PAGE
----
Referring to FIG. 2, forward upper and lower extensions 60,62 extend rearward from end cap 38 (FIG. 1). Thereafter, they extend in a converging manner so that the upper and lower bars 56, 58 converge. Elongate sections of upper and lower bars 56, 58 extend contiguously to provide a composite support member 67. Composite support member 67 extends rearward of the convergence between the upper and lower bars 56, 58. The contiguous sections of the bars 56, 58 are joined to one another, such as through the use of welding techniques, or the like. The composite support member 67 defines a member axis that is coaxial with the frame axis 54. In accordance with the first embodiment, the composite support member 67 is centered with respect to the forward extensions 60, 62.

More specifically, the forward upper and lower extensions 60,62 each include a part 68,72, respectively, extending generally radially away from the frame axis 54. The forward upper and lower extensions 60,62 further include longitudinally extending parts 70,74, respectively, extending generally in the longitudinal direction. An angle of approximately 180 degrees is defined between the radially extending part 68 of the forward upper extension 60 and the radially extending part 72 of the forward lower extension 62.

As best seen in FIG. 3, forward upper extension 60 includes a pair of laterally extending and spaced apart right flanges 76, as well as laterally extending and spaced apart left flanges 78. Likewise, the forward lower extension 62 includes flanges 80 and flanges 82.

Upper bar 56 includes an upper rear extension 90 and the lower bar 58 includes a lower rear extension 92. The rear extensions 90, 92 extend away from composite support member 67, in a divergent manner with respect to one another, and toward front end 50 of support frame 36. As best seen in FIG. 2, each of the rear extensions 90, 92 includes a part extending perpendicularly with respect to the composite support member 67, and another part extending acutely with respect to the composite support member.

Whereas it is preferred for the support frame 36 to be constructed from the two distinct bars 56, 58, it is within the scope of the present invention for the support frame to be a unitary or one-piece component. For example, in accordance with an alternative embodiment of the present invention, the support frame 36 is constructed using casting techniques, or the like, so the support frame is a unitary or one-piece component.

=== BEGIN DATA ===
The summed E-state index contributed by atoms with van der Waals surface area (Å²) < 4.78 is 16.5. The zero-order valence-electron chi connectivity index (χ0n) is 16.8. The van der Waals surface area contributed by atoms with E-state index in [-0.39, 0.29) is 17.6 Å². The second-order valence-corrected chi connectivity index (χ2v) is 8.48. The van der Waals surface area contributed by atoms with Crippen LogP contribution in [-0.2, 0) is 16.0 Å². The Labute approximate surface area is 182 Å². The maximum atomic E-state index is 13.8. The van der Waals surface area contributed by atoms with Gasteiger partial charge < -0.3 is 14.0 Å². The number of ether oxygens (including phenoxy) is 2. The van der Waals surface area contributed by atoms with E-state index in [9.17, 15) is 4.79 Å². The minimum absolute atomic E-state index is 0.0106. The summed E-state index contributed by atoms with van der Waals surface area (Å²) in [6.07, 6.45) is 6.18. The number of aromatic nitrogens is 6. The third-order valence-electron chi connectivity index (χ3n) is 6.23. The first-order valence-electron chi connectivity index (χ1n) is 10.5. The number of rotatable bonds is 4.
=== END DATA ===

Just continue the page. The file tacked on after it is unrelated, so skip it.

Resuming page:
A pair of spaced apart upper studs 84 are connected to and extend upward from the upper surface of support member 67. Likewise, a pair of spaced apart lower studs 86 are connected to and extend downward from the lower surface of support member 67. Studs 84, 86 are preferably threaded and each has a respective wing nut, or a quick connecting and disconnecting item, or the like, removably fastened thereto. As shown, a pair of wing nuts 88 are respectively threaded onto the pair of upper studs 84.

As best seen in FIGS. 4 and 5, end cap 38 defines multiple ports 94 that extend through the end cap for respectively receiving fiber optic cables 32. Ports 94 are open at the rear side 96 of end cap 38. However, covers 100 removably cover some of ports 94 so that some of the ports 94 are open at the front side 98 of the end cap 38. Fiber optic cables 32 extend through respective ports 94 of the end cap 38. Whereas only two of the ports 94 are illustrated as being occupied by fiber optic cables 32 in FIG. 1, each of the ports 94 may receive a respective fiber optic cable or a respective portion of a fiber optic cable.

As best understood with reference to FIG. 1, for each fiber optic cable 32 it is preferred for a hose clamp 118, or the like, to extend around the fiber optic cable and attach the fiber optic cable to a strain-relief bracket. For example, a right strain-relief bracket 114 is connected to flanges 80 (FIG. 3) of forward lower extension 62, and likewise a left strain-relief bracket 115 is connected to flanges 82 (FIG. 3). Whereas only two strain-relief brackets 114, 115 are illustrated in FIG. 1, each of the pairs of flanges 76, 78, 80, 82 (FIG. 3) may receive a strain-relief bracket. Further, other strain-relief brackets can be received by channels 102 (FIG. 5) defined by the rear side 96 of the end cap 38 to strain relief cables passing through center ports 94.

As best seen in FIG. 6, strain-relief bracket 114 is positioned upon the inward-oriented surfaces of the pair of right flanges 80 (also see FIG. 3) of the forward lower extension 62. A screw 116, or the like, extends through the gap defined between the pair of right flanges 80 and into an aperture (not shown) defined in the strain-relief bracket 114 to secure the strain-relief bracket to the forward lower extension 62. The fiber optic cable 32 can be pulled through end cap 38 beyond flanges 80 to allow an operator to attach hose clamp 118 and bracket 114 to cable 32. Cable 32 is then pulled back through end cap 38 and bracket 114 is attached to flanges 80 with screw 116. This allows the operator sufficient room to work on the cable 32.

Referring to FIG. 1, buffer tubes 34 typically extend from the fiber optic cables 32. Excess portions of the buffer tubes 34 are stored in slack baskets 120 that are adjacent to splice trays 122. Slack baskets 120 and splice trays 122 can be characterized as container-like devices for containing buffer tubes. The container-like devices are carried by the support member 67, and at least two of the container-like devices are positioned on opposite sides of the support member from one another. Therefore, one of the two container-like devices can be conveniently accessed without accessing the other of the two container-like devices.